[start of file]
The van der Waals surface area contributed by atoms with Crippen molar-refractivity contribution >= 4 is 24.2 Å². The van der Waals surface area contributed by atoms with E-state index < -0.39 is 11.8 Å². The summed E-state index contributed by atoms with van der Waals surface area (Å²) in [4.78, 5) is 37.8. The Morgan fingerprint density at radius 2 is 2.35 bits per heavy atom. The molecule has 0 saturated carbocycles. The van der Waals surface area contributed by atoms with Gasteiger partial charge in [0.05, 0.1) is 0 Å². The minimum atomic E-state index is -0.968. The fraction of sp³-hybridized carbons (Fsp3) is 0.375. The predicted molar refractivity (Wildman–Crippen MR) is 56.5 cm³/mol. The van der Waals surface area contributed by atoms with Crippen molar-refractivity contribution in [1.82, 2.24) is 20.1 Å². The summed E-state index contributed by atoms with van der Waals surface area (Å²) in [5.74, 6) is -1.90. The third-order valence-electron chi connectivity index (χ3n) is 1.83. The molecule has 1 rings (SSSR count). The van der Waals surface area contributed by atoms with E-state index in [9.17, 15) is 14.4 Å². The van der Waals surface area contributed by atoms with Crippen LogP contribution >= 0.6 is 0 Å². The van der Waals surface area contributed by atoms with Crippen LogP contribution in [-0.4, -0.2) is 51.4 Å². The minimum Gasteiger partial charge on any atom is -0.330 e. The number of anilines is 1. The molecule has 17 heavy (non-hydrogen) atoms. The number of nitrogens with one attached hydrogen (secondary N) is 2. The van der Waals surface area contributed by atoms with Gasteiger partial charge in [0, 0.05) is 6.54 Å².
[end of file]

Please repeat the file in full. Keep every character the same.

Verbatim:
The van der Waals surface area contributed by atoms with Crippen molar-refractivity contribution >= 4 is 24.2 Å². The van der Waals surface area contributed by atoms with E-state index < -0.39 is 11.8 Å². The summed E-state index contributed by atoms with van der Waals surface area (Å²) in [4.78, 5) is 37.8. The Morgan fingerprint density at radius 2 is 2.35 bits per heavy atom. The molecule has 0 saturated carbocycles. The van der Waals surface area contributed by atoms with Gasteiger partial charge in [0.05, 0.1) is 0 Å². The minimum atomic E-state index is -0.968. The fraction of sp³-hybridized carbons (Fsp3) is 0.375. The predicted molar refractivity (Wildman–Crippen MR) is 56.5 cm³/mol. The van der Waals surface area contributed by atoms with Crippen molar-refractivity contribution in [1.82, 2.24) is 20.1 Å². The summed E-state index contributed by atoms with van der Waals surface area (Å²) in [5.74, 6) is -1.90. The third-order valence-electron chi connectivity index (χ3n) is 1.83. The molecule has 1 rings (SSSR count). The van der Waals surface area contributed by atoms with E-state index in [9.17, 15) is 14.4 Å². The van der Waals surface area contributed by atoms with Crippen LogP contribution >= 0.6 is 0 Å². The van der Waals surface area contributed by atoms with Crippen LogP contribution in [-0.4, -0.2) is 51.4 Å². The minimum Gasteiger partial charge on any atom is -0.330 e. The number of anilines is 1. The molecule has 17 heavy (non-hydrogen) atoms. The number of nitrogens with one attached hydrogen (secondary N) is 2. The van der Waals surface area contributed by atoms with Gasteiger partial charge in [0, 0.05) is 6.54 Å².